Cervical cancer is the second most common cancer in women after breast cancer.
14 high risk HPV genotypes contribute to the majority of cervical cancer cases. The main reasons for the higher incidence and mortality in developing countries are lack of awareness of cervical cancer among the population, lack of screening programs, and limited access to health care services.
According to data from WHO, the number of women at risk for cervical cancer is over 2 billion, primarily in developing worlds. The number of cervical cancer rates and deaths is projected to almost double by 2025.
Human Papillomavirus (HPV) is a small, non-enveloped, double-stranded DNA virus (approximately 8,000 base pairs) that replicates in the nucleus of squamous epithelial cells and induces hyperproliferative lesions. HPV infections are among the most common sexually transmitted infections.
Most HPV infections have a benign clinical consequence and are cleared spontaneously. However, persistent HPV infection may result in progression to cervical cancer. More than one hundred different HPV genotypes have been identified, among which over forty infect mucosal and genital epithelia. Genital HPV genotypes are generally classified into high risk (HR) and low risk (LR) groups based on their carcinogenic potential.
HR HPV genotypes are associated with invasive cervical cancer or its immediate precursor (high-grade squamous intraepithelial lesion, cervical intraepithelial neoplasia or carcinoma in situ), whereas LR HPV genotypes include benign lesion and are not associated with cervical cancer. Approximately 70% of invasive cervical cancer cases worldwide are caused by HPV 16 and HPV 18.
Infection by HPV 16 or HPV 18 is associated with higher risk of disease progression compared to other HR HPV genotypes. Compared with cervical screening methods identifying cytological abnormalities, molecular tests that specifically detect the presence of HR HPV DNA in cervical cells can potentially increase sensitivity and cost-effectiveness of cervical cancer screening programs. Furthermore, HPV DNA tests can be effectively used in triaging patients with equivocal cytology, in post-therapeutic follow-up and in monitoring vaccine efficacy.
The RealTime High Risk (HR) HPV DNA assay is a qualitative in vitro test that amplifies and detects HR HPV DNA in cervical cells collected in liquid media. The detection of fourteen HR HPV genotypes (HPV 16, 18, 31, 33, 35, 39, 45, 51, 52, 56, 58, 59, 66, and 68) is achieved through a primer mix targeting a conserved region of HPV genomes and single-stranded DNA probes. The assay can differentiate between HPV 16, HPV 18 and non-HPV 16/18 genotypes (Other HR HPV).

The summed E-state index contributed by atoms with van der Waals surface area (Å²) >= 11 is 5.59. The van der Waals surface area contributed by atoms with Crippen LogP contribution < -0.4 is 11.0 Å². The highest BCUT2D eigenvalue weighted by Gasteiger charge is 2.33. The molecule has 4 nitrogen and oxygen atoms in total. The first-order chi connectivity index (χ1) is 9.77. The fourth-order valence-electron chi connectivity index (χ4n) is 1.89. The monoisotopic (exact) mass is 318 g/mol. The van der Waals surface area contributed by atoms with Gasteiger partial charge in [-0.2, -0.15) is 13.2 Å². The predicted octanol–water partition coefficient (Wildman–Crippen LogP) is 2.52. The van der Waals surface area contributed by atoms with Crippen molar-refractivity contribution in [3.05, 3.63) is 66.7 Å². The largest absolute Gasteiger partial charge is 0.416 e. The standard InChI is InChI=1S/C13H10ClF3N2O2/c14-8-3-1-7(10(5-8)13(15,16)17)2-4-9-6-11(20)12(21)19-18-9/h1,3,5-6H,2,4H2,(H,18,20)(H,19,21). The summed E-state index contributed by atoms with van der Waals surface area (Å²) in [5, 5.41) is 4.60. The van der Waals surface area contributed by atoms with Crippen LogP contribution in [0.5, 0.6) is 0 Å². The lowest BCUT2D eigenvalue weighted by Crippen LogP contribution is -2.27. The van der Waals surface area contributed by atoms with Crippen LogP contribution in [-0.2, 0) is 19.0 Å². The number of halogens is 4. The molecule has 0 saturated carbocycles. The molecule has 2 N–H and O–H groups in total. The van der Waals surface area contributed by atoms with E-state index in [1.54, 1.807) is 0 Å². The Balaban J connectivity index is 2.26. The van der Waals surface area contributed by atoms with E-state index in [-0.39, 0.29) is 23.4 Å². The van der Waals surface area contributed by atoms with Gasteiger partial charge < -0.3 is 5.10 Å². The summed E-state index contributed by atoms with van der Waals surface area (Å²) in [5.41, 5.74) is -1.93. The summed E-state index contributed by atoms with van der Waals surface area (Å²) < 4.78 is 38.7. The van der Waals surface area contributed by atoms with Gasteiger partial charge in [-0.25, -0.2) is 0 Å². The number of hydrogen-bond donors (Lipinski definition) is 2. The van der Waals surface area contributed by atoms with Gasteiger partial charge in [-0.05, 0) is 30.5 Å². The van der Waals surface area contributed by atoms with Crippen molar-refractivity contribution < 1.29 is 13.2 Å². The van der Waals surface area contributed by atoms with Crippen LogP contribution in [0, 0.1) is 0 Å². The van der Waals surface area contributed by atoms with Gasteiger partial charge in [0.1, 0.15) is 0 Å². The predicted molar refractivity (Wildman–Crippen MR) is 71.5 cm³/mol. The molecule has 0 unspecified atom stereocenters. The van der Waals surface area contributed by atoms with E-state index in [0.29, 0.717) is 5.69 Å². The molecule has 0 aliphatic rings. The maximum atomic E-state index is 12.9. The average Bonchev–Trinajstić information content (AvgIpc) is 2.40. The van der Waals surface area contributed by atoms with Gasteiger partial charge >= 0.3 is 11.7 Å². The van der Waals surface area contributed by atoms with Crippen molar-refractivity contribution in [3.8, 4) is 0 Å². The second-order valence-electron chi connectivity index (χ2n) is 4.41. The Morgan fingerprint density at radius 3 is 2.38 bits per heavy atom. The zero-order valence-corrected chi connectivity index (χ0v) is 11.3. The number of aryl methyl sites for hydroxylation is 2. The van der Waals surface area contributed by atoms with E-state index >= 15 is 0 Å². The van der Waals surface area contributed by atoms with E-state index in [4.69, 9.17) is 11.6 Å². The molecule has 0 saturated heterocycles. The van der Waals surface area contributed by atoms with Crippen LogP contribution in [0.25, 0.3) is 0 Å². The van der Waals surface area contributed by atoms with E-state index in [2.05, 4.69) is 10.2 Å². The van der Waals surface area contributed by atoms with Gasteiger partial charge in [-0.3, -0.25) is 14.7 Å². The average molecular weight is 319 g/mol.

The cervix is the opening of the uterus (womb). It is part of a woman’s reproductive system.
A virus, called Human Papillomavirus (HPV) can cause normal cells on your cervix to turn abnormal. Over many years, abnormal cells can turn into cancer if they are not found and treated by your doctor.
HPV is passed on through genital or skin-to-skin contact. It often does not cause symptoms until it is advanced. All women who ever had sex are at risk for cervical cancer. So, it is important to get screened even when you feel healthy.
You can prevent cervical cancer with regular screening tests, like the Pap test and the HPV DNA test. Screening tests can find early problems before they become cancer. That way, problems can be found and removed before they ever become cancer.
The Pap Test: checks your cervix for abnormal cells that could turn into cervical cancer
The HPV DNA Test: checks your cervix for the virus (HPV) that can cause abnormal cells and cervical cancers.
The RealTime High Risk HPV DNA assay is a qualitative in vitro test for the detection of 14 High Risk HPV genotypes (16, 18, 31, 33, 35, 39, 45, 51, 52, 56, 58, 59, 66, and 68) and identification of HPV genotypes 16 and 18 in cervical cells collected in liquid media.
Study showing women who had both pap smear and HPV DNA negative result has the lowest risk of developing cervical cancer.
The best time for a woman to have cervical screening is between 10 and 20 days after the first day of her last menstrual period. For about 2 days before the test, she should avoid sexual intercourse, douching, or using vaginal medicines or spermicidal foams, creams, or jellies.
Yes. Because current HPV vaccines do not protect against all HPV types that cause cervical cancer, it is important for vaccinated women to continue to undergo routine cervical cancer screening.
Please view / download pdf version of New Cervical Cancer Screening Strategy: Combined Pap Test and HPV DNA Test